Frank Miller will always be remembered as the man responsible for The Dark Knight Returns, Batman: Year One, Sin City, and one of the best runs on Daredevil. In short, he’s one of the most influential artists in comics ever. (And I’m still eager to see Sin City 2). But in recent years, his descent from casual misogyny and homophobia to bats**t crazy paranoia of the entire Islamic world and outright hatred of the Occupy Movement (calling the activists “a pack of louts, thieves and rapists”) timed so perfectly with his slide into sloppy, misguided, “naked propaganda” that it was easy to completely dismiss everything he wrote as the ramblings of a cranking old loon who had finally succumbed to the insanity we all kinda suspected was there for years. Hell, even notorious curmudgeon Alan Moore has implied Miller as bordering on sociopathic. Alan. Moore.
Perhaps the most disturbing case of this group is Varg Vikernes of the one-man music project Burzum. Vikernes, a self-admitted racist and neo-Nazi (though he has since preferred to be associated with “Odalism” over neo-Nazism) was arrested in 1993 for the murder of fellow black metal musician Euronymous as well as the arsons of numerous churches in Norway. At the time of arrest, the police found 3,000 rounds of ammunition and 150 kg of explosives in his home. He was sentenced to 21 years in prison and served 15 but was again arrested in July of this year under suspicions of plotting a terrorist attack. But the fact that his albums have and continued to receive very strong reviews (and that Vikernes is able to maintain a thriving musical career) is a testament to the public’s willingness to separate his art from him – or perhaps that his audience is largely composed of people who share his ideology.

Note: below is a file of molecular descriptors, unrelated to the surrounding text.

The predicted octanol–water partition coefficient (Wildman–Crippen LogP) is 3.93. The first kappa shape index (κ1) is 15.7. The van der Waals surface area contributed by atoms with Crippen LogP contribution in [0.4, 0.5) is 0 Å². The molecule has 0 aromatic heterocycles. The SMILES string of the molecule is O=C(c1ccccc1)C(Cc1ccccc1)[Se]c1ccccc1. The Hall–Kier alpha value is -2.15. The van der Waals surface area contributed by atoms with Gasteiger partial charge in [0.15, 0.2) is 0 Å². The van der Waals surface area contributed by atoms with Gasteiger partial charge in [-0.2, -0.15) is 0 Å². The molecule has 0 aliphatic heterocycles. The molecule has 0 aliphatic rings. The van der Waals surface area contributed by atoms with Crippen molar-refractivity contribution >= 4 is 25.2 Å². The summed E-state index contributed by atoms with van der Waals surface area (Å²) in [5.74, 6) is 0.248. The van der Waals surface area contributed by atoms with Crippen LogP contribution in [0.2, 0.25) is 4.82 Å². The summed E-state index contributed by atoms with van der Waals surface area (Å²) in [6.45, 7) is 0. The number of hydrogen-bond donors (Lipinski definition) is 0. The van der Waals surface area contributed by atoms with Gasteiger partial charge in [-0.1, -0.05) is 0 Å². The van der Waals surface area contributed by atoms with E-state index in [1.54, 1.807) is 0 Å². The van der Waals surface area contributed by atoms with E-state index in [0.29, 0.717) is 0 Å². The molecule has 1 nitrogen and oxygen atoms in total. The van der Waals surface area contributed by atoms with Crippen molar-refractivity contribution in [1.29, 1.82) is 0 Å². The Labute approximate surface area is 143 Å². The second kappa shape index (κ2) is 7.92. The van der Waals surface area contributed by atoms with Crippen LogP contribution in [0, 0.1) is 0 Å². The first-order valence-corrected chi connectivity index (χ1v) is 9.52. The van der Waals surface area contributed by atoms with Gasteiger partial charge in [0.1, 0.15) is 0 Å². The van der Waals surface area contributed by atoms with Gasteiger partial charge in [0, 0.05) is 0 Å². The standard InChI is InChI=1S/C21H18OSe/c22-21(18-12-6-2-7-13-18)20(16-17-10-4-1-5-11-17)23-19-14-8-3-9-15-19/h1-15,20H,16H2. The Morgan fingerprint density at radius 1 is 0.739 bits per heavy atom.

I’ll end this post with where I began, with Orson Scott Card.
Despite Card’s best attempts to alienate a portion of his audience, I’m sure Ender’s Game will still make plenty of money, including several millions directly into his possibly racist, definitely homophobic pockets. But it isn’t a reward for his attitude, it’s a reward for his craft. This is a good thing. It means that we as an audience, as a culture, can overlook an individual’s flaws, however severe, and say we like the product for what it is and don’t hate it for who made it. It says that no matter the person’s gender, race, age, religion, politics, shoe size, whatever, if they make good art, we will accept them.
There are still those who will see/refuse to see a movie or purchase an album or book because they agree/disagree with the artist’s beliefs or are/aren’t the artist’s gender or race. It’s their right to do so, just as it’s my right to ignore them, or in the case of Geeks Out commend them but respectfully decline, and enjoy the work regardless of anything other than the work itself. Besides, it’s as impossible to please everyone as a person as it is to please everyone as an artist. This ability to separate art from artist shows us to be tolerant. That’s what we should reward.